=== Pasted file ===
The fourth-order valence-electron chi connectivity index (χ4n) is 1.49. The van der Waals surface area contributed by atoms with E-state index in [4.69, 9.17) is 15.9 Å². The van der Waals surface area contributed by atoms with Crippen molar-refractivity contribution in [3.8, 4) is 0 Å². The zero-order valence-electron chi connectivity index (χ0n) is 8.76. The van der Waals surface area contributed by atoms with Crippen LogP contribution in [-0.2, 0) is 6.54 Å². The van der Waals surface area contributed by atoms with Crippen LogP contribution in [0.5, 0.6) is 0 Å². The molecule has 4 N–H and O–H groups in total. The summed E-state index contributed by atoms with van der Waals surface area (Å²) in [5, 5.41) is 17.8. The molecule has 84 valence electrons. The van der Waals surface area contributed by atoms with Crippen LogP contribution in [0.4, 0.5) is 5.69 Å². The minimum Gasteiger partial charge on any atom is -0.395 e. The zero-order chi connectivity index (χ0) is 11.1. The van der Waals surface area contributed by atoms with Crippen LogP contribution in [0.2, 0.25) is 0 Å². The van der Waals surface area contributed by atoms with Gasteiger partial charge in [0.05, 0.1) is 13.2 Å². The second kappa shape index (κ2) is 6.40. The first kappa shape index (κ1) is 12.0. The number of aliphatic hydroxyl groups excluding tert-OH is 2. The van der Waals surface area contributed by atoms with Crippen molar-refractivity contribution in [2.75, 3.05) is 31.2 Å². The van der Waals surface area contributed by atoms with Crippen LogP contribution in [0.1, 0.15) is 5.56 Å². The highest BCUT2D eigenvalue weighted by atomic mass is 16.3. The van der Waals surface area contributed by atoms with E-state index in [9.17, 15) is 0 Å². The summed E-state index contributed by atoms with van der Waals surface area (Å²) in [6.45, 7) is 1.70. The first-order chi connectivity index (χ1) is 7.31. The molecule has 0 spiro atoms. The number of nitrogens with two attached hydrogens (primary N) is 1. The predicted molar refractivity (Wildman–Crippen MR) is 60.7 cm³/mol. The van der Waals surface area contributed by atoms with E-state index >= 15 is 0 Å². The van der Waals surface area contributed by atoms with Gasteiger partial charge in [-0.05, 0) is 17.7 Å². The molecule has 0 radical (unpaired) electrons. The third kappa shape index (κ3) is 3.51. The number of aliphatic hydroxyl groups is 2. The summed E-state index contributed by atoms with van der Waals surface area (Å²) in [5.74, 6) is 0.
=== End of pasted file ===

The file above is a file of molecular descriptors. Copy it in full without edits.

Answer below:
The fourth-order valence-electron chi connectivity index (χ4n) is 1.49. The van der Waals surface area contributed by atoms with E-state index in [4.69, 9.17) is 15.9 Å². The van der Waals surface area contributed by atoms with Crippen molar-refractivity contribution in [3.8, 4) is 0 Å². The zero-order valence-electron chi connectivity index (χ0n) is 8.76. The van der Waals surface area contributed by atoms with Crippen LogP contribution in [-0.2, 0) is 6.54 Å². The van der Waals surface area contributed by atoms with Crippen LogP contribution in [0.5, 0.6) is 0 Å². The molecule has 4 N–H and O–H groups in total. The summed E-state index contributed by atoms with van der Waals surface area (Å²) in [5, 5.41) is 17.8. The molecule has 84 valence electrons. The van der Waals surface area contributed by atoms with Crippen LogP contribution in [0.4, 0.5) is 5.69 Å². The minimum Gasteiger partial charge on any atom is -0.395 e. The zero-order chi connectivity index (χ0) is 11.1. The van der Waals surface area contributed by atoms with Crippen LogP contribution in [0.2, 0.25) is 0 Å². The van der Waals surface area contributed by atoms with Gasteiger partial charge in [0.05, 0.1) is 13.2 Å². The second kappa shape index (κ2) is 6.40. The first kappa shape index (κ1) is 12.0. The number of aliphatic hydroxyl groups excluding tert-OH is 2. The van der Waals surface area contributed by atoms with Crippen molar-refractivity contribution in [2.75, 3.05) is 31.2 Å². The van der Waals surface area contributed by atoms with Crippen LogP contribution in [0.1, 0.15) is 5.56 Å². The highest BCUT2D eigenvalue weighted by atomic mass is 16.3. The van der Waals surface area contributed by atoms with E-state index in [9.17, 15) is 0 Å². The summed E-state index contributed by atoms with van der Waals surface area (Å²) in [6.45, 7) is 1.70. The first-order chi connectivity index (χ1) is 7.31. The molecule has 0 spiro atoms. The number of nitrogens with two attached hydrogens (primary N) is 1. The predicted molar refractivity (Wildman–Crippen MR) is 60.7 cm³/mol. The van der Waals surface area contributed by atoms with E-state index >= 15 is 0 Å². The van der Waals surface area contributed by atoms with Gasteiger partial charge in [-0.05, 0) is 17.7 Å². The molecule has 0 radical (unpaired) electrons. The third kappa shape index (κ3) is 3.51. The number of aliphatic hydroxyl groups is 2. The summed E-state index contributed by atoms with van der Waals surface area (Å²) in [5.74, 6) is 0.